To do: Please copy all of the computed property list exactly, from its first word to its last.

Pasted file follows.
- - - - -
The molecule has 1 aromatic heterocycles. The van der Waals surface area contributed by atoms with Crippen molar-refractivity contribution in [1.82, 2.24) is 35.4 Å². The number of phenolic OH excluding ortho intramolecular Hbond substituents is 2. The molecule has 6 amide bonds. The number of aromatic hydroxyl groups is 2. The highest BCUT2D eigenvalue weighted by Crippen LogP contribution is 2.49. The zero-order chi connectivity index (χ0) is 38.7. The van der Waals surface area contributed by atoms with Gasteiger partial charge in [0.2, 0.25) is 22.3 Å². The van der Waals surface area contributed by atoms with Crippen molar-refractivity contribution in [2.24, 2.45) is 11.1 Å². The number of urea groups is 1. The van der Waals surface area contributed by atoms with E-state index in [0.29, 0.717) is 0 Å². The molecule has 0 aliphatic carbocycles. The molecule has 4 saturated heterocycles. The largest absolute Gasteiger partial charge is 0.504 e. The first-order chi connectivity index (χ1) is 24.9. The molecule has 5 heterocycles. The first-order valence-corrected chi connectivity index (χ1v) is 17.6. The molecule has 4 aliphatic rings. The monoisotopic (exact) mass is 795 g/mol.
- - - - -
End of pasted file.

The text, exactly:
The molecule has 1 aromatic heterocycles. The van der Waals surface area contributed by atoms with Crippen molar-refractivity contribution in [1.82, 2.24) is 35.4 Å². The number of phenolic OH excluding ortho intramolecular Hbond substituents is 2. The molecule has 6 amide bonds. The number of aromatic hydroxyl groups is 2. The highest BCUT2D eigenvalue weighted by Crippen LogP contribution is 2.49. The zero-order chi connectivity index (χ0) is 38.7. The van der Waals surface area contributed by atoms with Gasteiger partial charge in [0.2, 0.25) is 22.3 Å². The van der Waals surface area contributed by atoms with Crippen molar-refractivity contribution in [2.24, 2.45) is 11.1 Å². The number of urea groups is 1. The van der Waals surface area contributed by atoms with E-state index in [0.29, 0.717) is 0 Å². The molecule has 0 aliphatic carbocycles. The molecule has 4 saturated heterocycles. The largest absolute Gasteiger partial charge is 0.504 e. The first-order chi connectivity index (χ1) is 24.9. The molecule has 5 heterocycles. The first-order valence-corrected chi connectivity index (χ1v) is 17.6. The molecule has 4 aliphatic rings. The monoisotopic (exact) mass is 795 g/mol.